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Nine things we learned from round 16

The 10: round 16's best moments All the thrilling action from the weekend's footy

1. Sixty minutes of soft footy could cost the Giants massively
GWS coach Leon Cameron described his side's second and third quarters against Collingwood as their worst of the year, but a less composed coach might have used a few more colourful adjectives. The Giants had the game on their terms in the opening term and all looked rosy when they won the clearances 14-5 and the contested possessions 46-38, but when the Pies turned up the pressure after that point, the home side wilted. Collingwood dominated the midfield battle either side of half-time, winning the clearances 27-10 and the contested ball 87-66, and in that time piled on 15.5 to 4.5, which included a hot streak of eight straight goals. A big win could have put GWS in second spot but the defeat means they're now outside the top four, and with top-eight positions so dynamic in 2016, a home final could be the difference between premiership success, and a disappointing finish to the season. - Adam Curley

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2. Gold Coast has a forward partnership for the next decade
There are plenty of good key forward combinations around the league, but Suns pair Tom Lynch and Peter Wright are rapidly emerging as one of the best. Lynch continued his remarkable season against the Lions, kicking another five goals to take his tally to 48 – four behind Coleman Medal leader Lance Franklin – but it was Wright's second powerhouse performance that turned just as many heads. A week after his NAB AFL Rising Star nomination, the 203cm teenager kicked five goals to go with 12 marks and 20 disposals. The Suns backed Wright to take over from Charlie Dixon and he's done more than coach Rodney Eade could ask for. Stopping Lynch and Wright will be a headache for opponents for years to come. - Michael Whiting

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3. A Bulldogs spot is Boyd's for the taking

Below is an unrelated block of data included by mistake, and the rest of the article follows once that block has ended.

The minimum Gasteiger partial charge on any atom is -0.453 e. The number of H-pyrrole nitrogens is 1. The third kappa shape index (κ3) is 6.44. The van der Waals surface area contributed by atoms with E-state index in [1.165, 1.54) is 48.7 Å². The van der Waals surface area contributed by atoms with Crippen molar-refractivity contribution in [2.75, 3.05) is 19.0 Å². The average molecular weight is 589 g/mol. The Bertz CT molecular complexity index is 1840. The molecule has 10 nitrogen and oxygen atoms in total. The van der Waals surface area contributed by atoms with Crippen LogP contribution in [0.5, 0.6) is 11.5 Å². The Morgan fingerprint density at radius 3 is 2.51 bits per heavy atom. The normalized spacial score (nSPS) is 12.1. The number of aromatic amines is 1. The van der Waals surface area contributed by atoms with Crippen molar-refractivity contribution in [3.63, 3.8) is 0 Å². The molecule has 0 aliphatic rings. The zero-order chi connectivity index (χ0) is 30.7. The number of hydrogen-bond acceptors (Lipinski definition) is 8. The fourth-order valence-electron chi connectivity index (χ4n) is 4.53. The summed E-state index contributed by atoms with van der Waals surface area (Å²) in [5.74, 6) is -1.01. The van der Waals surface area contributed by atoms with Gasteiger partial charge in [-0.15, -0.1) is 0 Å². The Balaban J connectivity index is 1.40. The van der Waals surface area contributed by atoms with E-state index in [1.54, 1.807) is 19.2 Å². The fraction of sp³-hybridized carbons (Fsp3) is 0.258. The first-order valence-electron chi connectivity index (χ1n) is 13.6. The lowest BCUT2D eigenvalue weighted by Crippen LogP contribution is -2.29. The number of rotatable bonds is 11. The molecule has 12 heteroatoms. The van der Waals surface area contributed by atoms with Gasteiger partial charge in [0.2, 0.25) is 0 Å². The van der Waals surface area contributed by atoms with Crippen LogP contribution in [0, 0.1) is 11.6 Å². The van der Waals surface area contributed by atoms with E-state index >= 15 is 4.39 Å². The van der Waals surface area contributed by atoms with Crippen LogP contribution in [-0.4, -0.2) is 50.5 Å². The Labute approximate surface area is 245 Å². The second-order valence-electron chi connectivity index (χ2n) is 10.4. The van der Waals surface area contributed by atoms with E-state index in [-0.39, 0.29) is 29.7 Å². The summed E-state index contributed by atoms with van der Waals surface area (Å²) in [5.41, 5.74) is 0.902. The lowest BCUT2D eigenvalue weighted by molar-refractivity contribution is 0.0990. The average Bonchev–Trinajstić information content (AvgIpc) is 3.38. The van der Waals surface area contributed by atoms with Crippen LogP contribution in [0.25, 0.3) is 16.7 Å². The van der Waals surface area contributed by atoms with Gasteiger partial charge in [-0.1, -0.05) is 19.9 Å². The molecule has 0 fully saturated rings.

The Western Bulldogs' narrow escape against Richmond proves there's a place for Tom Boyd in their attack this September. The Bulldogs struggled to find a target inside their forward 50 for much of the first three quarters against the Tigers. And while Jake Stringer and Marcus Bontempelli stepped up when Luke Beveridge needed them to, the Dogs coach will need a fit and firing Boyd in the finals. The Bulldogs took just seven marks from 48 inside 50s on Saturday night – the Tigers took 13 from 45 – and lacked aerial presence. Boyd will need to earn a recall, especially after his recent club-imposed suspension, and Beveridge said he hadn't exactly banged down the selection door in the VFL this round. But his chance will come. Sooner, rather than later. And if the Dogs are to give the premiership a decent shake, they need him to take it. - Nick Bowen

4. Dons' cult hero has a big future at either end
Anthony McDonald-Tipungwuti has made his name this season as a dashing half-back but John Worsfold wanted to see what else the club's most exciting player could produce at AFL level on Sunday evening. The fan favourite known as 'Walla' was sent forward and proved his skills are transferable, winning 12 first-half possessions and finishing with two goals, six inside 50s and five score assists. The former rookie, who showed a knack for getting free in dangerous spots, looks guaranteed to be on the senior list next season with a two-year contract looming. And he has shown enough this season to suggest a career beyond that is very likely. Whether that is as a dashing half-back or opportunistic forward, time will tell. - Nathan Schmook

5. Don't worry about the Swans' defence
It looked a concern pre-season but on Friday night against Geelong, the Sydney Swans' defence was a prime weapon. Despite the Cats having 53 inside 50s, they only kicked nine goals with their forwards getting sucked high up the ground and failing to work back quick enough. Dane Rampe was the main fly in the Cats' ointment, repelling many attacks either marking the ball or winning it on the ground. He had good support from youngsters Callum Mills and Zak Jones while veteran Jarrad McVeigh was his usual brilliant best. Heath Grundy has also answered his critics with an outstanding season while Aliir Aliir was a revelation, courageous and smart. Such was the talent inside the Swans' back 50, they could afford to use premiership full-back Ted Richards in a defensive role up forward. - Peter Ryan